It seems that I’ve run into two types of Christians lately when it comes to ethics; those who believe in the “no harm no foul” ethic and others who believes in restrictive ethics. Let me explain.
The “no harm no foul” group says that so long as what you’re doing doesn’t harm anyone, then it’s not wrong. If there is consent, who is to say the action is immoral?
The restrictive crowd, however, has a long lists of “do this” and “don’t do that.” In short, it’s legalism, but in a watered down form.
Christian ethics, however, doesn’t need to be so confusing. Though our ethical system is virtue based, it has its foundation in two things: Love for God and love for man. The key word in this then becomes “love.”
Biblically, love means to be self-sacrificial. It means to put your wants and desires aside for the object of your love. Thus, if we are to love God (with all our being), this means that we must love Him both in our deeds and in our thoughts. If we think properly about God and toward God (that is, we have the right doctrine), but don’t back it up with our actions, then we aren’t loving God self-sacrificially. The opposite is true if our actions spill over with love, but we think the wrong things.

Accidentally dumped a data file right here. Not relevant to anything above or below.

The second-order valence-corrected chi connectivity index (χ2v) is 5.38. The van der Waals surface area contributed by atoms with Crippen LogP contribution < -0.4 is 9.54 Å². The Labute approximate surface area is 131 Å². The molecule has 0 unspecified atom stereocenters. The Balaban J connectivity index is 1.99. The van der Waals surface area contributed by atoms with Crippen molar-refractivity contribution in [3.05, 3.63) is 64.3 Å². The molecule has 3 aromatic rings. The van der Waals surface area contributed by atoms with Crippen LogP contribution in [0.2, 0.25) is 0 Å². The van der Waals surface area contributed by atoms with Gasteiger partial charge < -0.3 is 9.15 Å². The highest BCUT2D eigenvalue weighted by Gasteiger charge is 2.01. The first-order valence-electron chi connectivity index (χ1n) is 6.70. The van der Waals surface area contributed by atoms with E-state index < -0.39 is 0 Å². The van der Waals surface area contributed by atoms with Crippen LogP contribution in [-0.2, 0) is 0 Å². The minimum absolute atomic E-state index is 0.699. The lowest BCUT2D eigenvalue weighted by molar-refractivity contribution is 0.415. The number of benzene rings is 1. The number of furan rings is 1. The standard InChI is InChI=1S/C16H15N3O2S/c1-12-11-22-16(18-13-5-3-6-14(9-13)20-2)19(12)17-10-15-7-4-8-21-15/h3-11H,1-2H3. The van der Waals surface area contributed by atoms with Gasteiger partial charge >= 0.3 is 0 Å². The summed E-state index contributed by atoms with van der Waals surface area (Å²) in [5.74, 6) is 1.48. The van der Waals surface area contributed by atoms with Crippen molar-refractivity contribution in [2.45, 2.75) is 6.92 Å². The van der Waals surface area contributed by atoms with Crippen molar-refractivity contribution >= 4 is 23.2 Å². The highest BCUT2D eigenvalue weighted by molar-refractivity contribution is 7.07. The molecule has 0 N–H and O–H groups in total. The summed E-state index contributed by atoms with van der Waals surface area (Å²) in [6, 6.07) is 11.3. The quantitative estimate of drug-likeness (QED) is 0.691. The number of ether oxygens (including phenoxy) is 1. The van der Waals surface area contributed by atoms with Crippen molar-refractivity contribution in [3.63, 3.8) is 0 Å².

Likewise, when it comes to our fellow humans, unless we treat them as we would want to be treated, we are failing them. Now, this doesn’t mean we affirm them, but instead that we love them and when they are in error, we gently move them toward loving God (as loving God is primary – all actions must go back to our love for God).
So the question of any act then becomes, “Will this action anger God or go against His nature?” If so, then no matter what that action is wrong. If we know the action won’t go against God’s nature, we must then ask, “Will this hurt my fellow man?” If so, then we must abandon such action (unless God has commanded it).
This is the simplicity of Christian ethics. The difficulty is in following such ethical codes and also figuring out what does and does not violate the nature of God.